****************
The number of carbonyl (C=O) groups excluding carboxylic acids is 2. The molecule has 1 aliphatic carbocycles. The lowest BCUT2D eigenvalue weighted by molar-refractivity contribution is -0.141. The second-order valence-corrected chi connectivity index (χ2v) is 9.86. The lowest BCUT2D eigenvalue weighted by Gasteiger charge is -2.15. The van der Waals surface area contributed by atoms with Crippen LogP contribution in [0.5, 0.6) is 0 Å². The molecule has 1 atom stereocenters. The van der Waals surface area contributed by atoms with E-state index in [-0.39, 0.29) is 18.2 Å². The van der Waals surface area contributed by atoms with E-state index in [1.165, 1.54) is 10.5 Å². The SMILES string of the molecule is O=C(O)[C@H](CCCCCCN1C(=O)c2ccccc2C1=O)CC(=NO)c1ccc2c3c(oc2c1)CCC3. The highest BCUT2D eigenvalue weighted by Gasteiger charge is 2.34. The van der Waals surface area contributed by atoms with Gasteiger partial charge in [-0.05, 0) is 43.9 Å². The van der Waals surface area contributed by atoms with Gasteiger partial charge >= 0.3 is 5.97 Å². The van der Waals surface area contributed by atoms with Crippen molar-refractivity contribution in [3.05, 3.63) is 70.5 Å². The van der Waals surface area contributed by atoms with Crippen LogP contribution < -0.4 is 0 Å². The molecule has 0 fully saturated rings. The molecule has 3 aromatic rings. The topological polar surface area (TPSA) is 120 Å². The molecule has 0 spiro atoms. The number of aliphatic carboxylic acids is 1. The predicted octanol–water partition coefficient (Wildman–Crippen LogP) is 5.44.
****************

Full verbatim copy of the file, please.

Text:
The number of carbonyl (C=O) groups excluding carboxylic acids is 2. The molecule has 1 aliphatic carbocycles. The lowest BCUT2D eigenvalue weighted by molar-refractivity contribution is -0.141. The second-order valence-corrected chi connectivity index (χ2v) is 9.86. The lowest BCUT2D eigenvalue weighted by Gasteiger charge is -2.15. The van der Waals surface area contributed by atoms with Crippen LogP contribution in [0.5, 0.6) is 0 Å². The molecule has 1 atom stereocenters. The van der Waals surface area contributed by atoms with E-state index in [-0.39, 0.29) is 18.2 Å². The van der Waals surface area contributed by atoms with E-state index in [1.165, 1.54) is 10.5 Å². The SMILES string of the molecule is O=C(O)[C@H](CCCCCCN1C(=O)c2ccccc2C1=O)CC(=NO)c1ccc2c3c(oc2c1)CCC3. The highest BCUT2D eigenvalue weighted by Gasteiger charge is 2.34. The van der Waals surface area contributed by atoms with Gasteiger partial charge in [-0.05, 0) is 43.9 Å². The van der Waals surface area contributed by atoms with Gasteiger partial charge >= 0.3 is 5.97 Å². The van der Waals surface area contributed by atoms with Crippen molar-refractivity contribution in [3.05, 3.63) is 70.5 Å². The van der Waals surface area contributed by atoms with Crippen LogP contribution < -0.4 is 0 Å². The molecule has 0 fully saturated rings. The molecule has 3 aromatic rings. The topological polar surface area (TPSA) is 120 Å². The molecule has 0 spiro atoms. The number of aliphatic carboxylic acids is 1. The predicted octanol–water partition coefficient (Wildman–Crippen LogP) is 5.44.